Jeffrey Moss never thought he would become a teacher, let alone a school-district superintendent.
Far from it.
He imagined he'd go into construction, like his father -- a general contractor who owned his own business. Or maybe he would fulfill his love of numbers by becoming an accountant.
Not long after finishing his undergraduate work, a friend suggested a profession that would pay him more than other prospective employers. It sounded good to a recent college graduate.
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And look where teaching has led him.
The Beaufort County Board of Education in February picked Moss to replace Valerie Truesdale, who retired in October.
The Island Packet and The Beaufort Gazette recently caught up with Moss to learn more about the newly hired superintendent, who:
JOB SITE TO CLASSROOM
In 1983 and Moss was a 22-year-old college graduate with a business administration and accounting degree from the University of North Carolina at Pembroke, facing job offers with a starting salary of about $13,800.
Then, a friend called. He was teaching in Hoke County, N.C., and they needed a construction teacher. Moss, the friend thought, would be perfect for the job. He had started working for his father at 14 and at 17 started his own construction company, which he used to pay his way through college.
Moss, though, was dubious about teaching. It's not what he had prepared for.
Then, his friend told him he could make nearly $5,300 more per year
"So I looked at being 22 years old," Moss recalls, raising his hands to mimic a scale, "and said, 'Thirteen, 19, 13, 19. I took the 19. I said, 'OK, I'll do this for a couple of years, and then I'll get back into public accounting.' "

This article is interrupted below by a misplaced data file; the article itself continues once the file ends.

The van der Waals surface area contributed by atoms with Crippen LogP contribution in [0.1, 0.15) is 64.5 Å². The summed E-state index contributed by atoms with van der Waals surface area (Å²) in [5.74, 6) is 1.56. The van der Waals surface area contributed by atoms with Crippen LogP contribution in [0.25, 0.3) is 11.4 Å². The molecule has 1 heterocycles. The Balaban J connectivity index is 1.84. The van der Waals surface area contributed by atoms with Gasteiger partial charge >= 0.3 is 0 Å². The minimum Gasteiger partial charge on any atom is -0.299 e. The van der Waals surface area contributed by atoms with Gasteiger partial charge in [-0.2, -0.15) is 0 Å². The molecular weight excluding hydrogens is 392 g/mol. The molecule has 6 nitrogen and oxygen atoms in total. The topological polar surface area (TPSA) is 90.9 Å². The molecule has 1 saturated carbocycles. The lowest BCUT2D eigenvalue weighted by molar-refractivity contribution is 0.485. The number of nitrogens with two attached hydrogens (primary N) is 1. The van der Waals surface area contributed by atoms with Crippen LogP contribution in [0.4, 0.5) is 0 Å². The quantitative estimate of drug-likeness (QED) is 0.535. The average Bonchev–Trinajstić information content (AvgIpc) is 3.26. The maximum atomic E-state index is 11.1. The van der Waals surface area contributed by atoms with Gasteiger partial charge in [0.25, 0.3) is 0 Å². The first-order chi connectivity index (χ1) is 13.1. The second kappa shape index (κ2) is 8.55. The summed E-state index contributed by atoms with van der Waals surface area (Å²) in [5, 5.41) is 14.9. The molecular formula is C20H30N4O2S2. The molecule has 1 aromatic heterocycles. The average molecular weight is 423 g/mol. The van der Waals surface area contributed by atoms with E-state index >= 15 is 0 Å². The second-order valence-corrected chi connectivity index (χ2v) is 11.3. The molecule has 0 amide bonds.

He never left teaching, though.
"I fell in love with the concept of being able to shape the future and fell in love with the process of teaching and learning," he said.
Moss quickly realized what he was doing in the classroom was not all that different from his role on the job site, teaching laborers who were high school dropouts how to use the Pythagorean theorem to lay out a foundation.
That experience would come to shape a 30-year career in public education punctuated by a focus on making curriculum relevant and useful for students, and bolstering economic development.
He has worked in North Carolina schools as a teacher, director of vocational and technical education and assistant superintendent for instruction and technology.
From January 2009 until coming to Beaufort County, he was superintendent of Lee County, N.C., schools. Before that, he was superintendent of schools in Beaufort County, N.C., and Stanly County, N.C.
He has been praised by supporters in North Carolina for expanding classroom technology and improving graduation rates. He established a laptop program for all students and staff in grades three through 12, encouraged students to enroll in higher-level classes, and expanded career and technical programs through apprenticeships, according to Lee County officials.
"I think I actually benefited from not going through a teacher education program -- nothing against teacher-ed programs -- but the way I taught the class was more from an application standpoint," Moss said. "If we were looking at mathematics equations we related that to something in the construction field ... or were writing business proposals or reading technical manuals.
"... I think back then the methodology I was using was the methodology folks now realize we should be using to engage kids in the instructional process."
Follow reporter Tom Barton at twitter.com/IPBG_Tom.